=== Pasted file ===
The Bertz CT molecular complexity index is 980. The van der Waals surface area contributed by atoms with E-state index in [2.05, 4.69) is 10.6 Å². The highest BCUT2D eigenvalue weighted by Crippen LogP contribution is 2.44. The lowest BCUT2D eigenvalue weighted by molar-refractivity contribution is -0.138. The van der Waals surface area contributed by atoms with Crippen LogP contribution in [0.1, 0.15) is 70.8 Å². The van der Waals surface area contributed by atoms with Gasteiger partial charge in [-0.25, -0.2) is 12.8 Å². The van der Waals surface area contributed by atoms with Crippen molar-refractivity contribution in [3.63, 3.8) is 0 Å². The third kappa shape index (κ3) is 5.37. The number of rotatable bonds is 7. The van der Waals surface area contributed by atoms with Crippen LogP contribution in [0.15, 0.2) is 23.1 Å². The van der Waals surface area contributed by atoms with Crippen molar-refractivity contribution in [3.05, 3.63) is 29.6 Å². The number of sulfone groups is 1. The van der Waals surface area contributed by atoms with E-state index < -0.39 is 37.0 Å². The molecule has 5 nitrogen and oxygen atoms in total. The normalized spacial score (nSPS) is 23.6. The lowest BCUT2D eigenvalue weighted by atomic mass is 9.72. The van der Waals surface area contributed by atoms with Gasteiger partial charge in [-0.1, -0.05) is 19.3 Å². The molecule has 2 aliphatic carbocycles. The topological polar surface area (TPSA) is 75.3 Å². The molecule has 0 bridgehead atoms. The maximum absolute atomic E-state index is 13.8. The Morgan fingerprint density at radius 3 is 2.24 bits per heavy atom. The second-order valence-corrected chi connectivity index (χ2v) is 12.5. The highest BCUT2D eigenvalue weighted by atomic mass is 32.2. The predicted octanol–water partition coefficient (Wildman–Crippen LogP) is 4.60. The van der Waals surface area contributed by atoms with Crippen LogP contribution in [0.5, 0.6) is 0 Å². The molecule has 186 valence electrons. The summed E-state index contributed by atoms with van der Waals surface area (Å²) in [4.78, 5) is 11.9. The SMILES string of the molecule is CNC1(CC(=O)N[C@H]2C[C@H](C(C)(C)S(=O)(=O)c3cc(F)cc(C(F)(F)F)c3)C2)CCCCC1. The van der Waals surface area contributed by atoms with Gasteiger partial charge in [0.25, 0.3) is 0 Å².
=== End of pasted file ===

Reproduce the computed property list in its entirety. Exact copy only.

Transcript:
The Bertz CT molecular complexity index is 980. The van der Waals surface area contributed by atoms with E-state index in [2.05, 4.69) is 10.6 Å². The highest BCUT2D eigenvalue weighted by Crippen LogP contribution is 2.44. The lowest BCUT2D eigenvalue weighted by molar-refractivity contribution is -0.138. The van der Waals surface area contributed by atoms with Crippen LogP contribution in [0.1, 0.15) is 70.8 Å². The van der Waals surface area contributed by atoms with Gasteiger partial charge in [-0.25, -0.2) is 12.8 Å². The van der Waals surface area contributed by atoms with Crippen molar-refractivity contribution in [3.63, 3.8) is 0 Å². The third kappa shape index (κ3) is 5.37. The number of rotatable bonds is 7. The van der Waals surface area contributed by atoms with Crippen LogP contribution in [0.15, 0.2) is 23.1 Å². The van der Waals surface area contributed by atoms with Crippen molar-refractivity contribution in [3.05, 3.63) is 29.6 Å². The number of sulfone groups is 1. The van der Waals surface area contributed by atoms with E-state index < -0.39 is 37.0 Å². The molecule has 5 nitrogen and oxygen atoms in total. The normalized spacial score (nSPS) is 23.6. The lowest BCUT2D eigenvalue weighted by atomic mass is 9.72. The van der Waals surface area contributed by atoms with Gasteiger partial charge in [-0.1, -0.05) is 19.3 Å². The molecule has 2 aliphatic carbocycles. The topological polar surface area (TPSA) is 75.3 Å². The molecule has 0 bridgehead atoms. The maximum absolute atomic E-state index is 13.8. The Morgan fingerprint density at radius 3 is 2.24 bits per heavy atom. The second-order valence-corrected chi connectivity index (χ2v) is 12.5. The highest BCUT2D eigenvalue weighted by atomic mass is 32.2. The predicted octanol–water partition coefficient (Wildman–Crippen LogP) is 4.60. The van der Waals surface area contributed by atoms with Crippen LogP contribution in [0.5, 0.6) is 0 Å². The molecule has 186 valence electrons. The summed E-state index contributed by atoms with van der Waals surface area (Å²) in [4.78, 5) is 11.9. The SMILES string of the molecule is CNC1(CC(=O)N[C@H]2C[C@H](C(C)(C)S(=O)(=O)c3cc(F)cc(C(F)(F)F)c3)C2)CCCCC1. The van der Waals surface area contributed by atoms with Gasteiger partial charge in [0.25, 0.3) is 0 Å².